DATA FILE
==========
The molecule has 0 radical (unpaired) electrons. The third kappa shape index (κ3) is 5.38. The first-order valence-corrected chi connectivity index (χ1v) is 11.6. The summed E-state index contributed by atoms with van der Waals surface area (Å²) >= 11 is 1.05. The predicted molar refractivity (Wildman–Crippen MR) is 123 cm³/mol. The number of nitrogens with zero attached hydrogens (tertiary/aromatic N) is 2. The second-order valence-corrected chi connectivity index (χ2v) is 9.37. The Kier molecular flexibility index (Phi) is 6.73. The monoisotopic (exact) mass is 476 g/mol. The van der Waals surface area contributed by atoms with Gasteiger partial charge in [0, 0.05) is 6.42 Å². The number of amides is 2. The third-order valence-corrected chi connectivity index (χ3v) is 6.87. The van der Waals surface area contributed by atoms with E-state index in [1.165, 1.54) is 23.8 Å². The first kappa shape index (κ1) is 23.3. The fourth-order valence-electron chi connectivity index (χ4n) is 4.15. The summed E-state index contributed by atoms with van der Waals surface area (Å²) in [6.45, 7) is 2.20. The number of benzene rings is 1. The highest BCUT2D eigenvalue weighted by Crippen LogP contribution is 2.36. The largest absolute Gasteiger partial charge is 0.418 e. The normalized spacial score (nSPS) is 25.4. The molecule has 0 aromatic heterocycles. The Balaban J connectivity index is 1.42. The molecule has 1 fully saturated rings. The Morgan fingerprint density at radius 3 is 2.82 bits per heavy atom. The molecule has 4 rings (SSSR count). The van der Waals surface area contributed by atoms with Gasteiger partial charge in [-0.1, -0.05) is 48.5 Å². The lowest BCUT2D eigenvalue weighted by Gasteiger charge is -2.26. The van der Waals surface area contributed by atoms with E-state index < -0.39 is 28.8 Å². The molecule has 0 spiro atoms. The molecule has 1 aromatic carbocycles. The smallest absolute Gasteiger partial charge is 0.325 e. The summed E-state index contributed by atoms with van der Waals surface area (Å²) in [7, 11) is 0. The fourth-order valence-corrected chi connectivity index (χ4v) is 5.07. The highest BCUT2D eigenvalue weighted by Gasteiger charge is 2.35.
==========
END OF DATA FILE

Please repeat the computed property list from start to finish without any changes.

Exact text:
The molecule has 0 radical (unpaired) electrons. The third kappa shape index (κ3) is 5.38. The first-order valence-corrected chi connectivity index (χ1v) is 11.6. The summed E-state index contributed by atoms with van der Waals surface area (Å²) >= 11 is 1.05. The predicted molar refractivity (Wildman–Crippen MR) is 123 cm³/mol. The number of nitrogens with zero attached hydrogens (tertiary/aromatic N) is 2. The second-order valence-corrected chi connectivity index (χ2v) is 9.37. The Kier molecular flexibility index (Phi) is 6.73. The monoisotopic (exact) mass is 476 g/mol. The van der Waals surface area contributed by atoms with Gasteiger partial charge in [0, 0.05) is 6.42 Å². The number of amides is 2. The third-order valence-corrected chi connectivity index (χ3v) is 6.87. The van der Waals surface area contributed by atoms with E-state index in [1.165, 1.54) is 23.8 Å². The first kappa shape index (κ1) is 23.3. The fourth-order valence-electron chi connectivity index (χ4n) is 4.15. The summed E-state index contributed by atoms with van der Waals surface area (Å²) in [6.45, 7) is 2.20. The number of benzene rings is 1. The highest BCUT2D eigenvalue weighted by Crippen LogP contribution is 2.36. The largest absolute Gasteiger partial charge is 0.418 e. The normalized spacial score (nSPS) is 25.4. The molecule has 0 aromatic heterocycles. The Balaban J connectivity index is 1.42. The molecule has 1 fully saturated rings. The Morgan fingerprint density at radius 3 is 2.82 bits per heavy atom. The molecule has 4 rings (SSSR count). The van der Waals surface area contributed by atoms with Gasteiger partial charge in [-0.1, -0.05) is 48.5 Å². The lowest BCUT2D eigenvalue weighted by Gasteiger charge is -2.26. The van der Waals surface area contributed by atoms with E-state index < -0.39 is 28.8 Å². The molecule has 0 spiro atoms. The molecule has 1 aromatic carbocycles. The smallest absolute Gasteiger partial charge is 0.325 e. The summed E-state index contributed by atoms with van der Waals surface area (Å²) in [7, 11) is 0. The fourth-order valence-corrected chi connectivity index (χ4v) is 5.07. The highest BCUT2D eigenvalue weighted by Gasteiger charge is 2.35.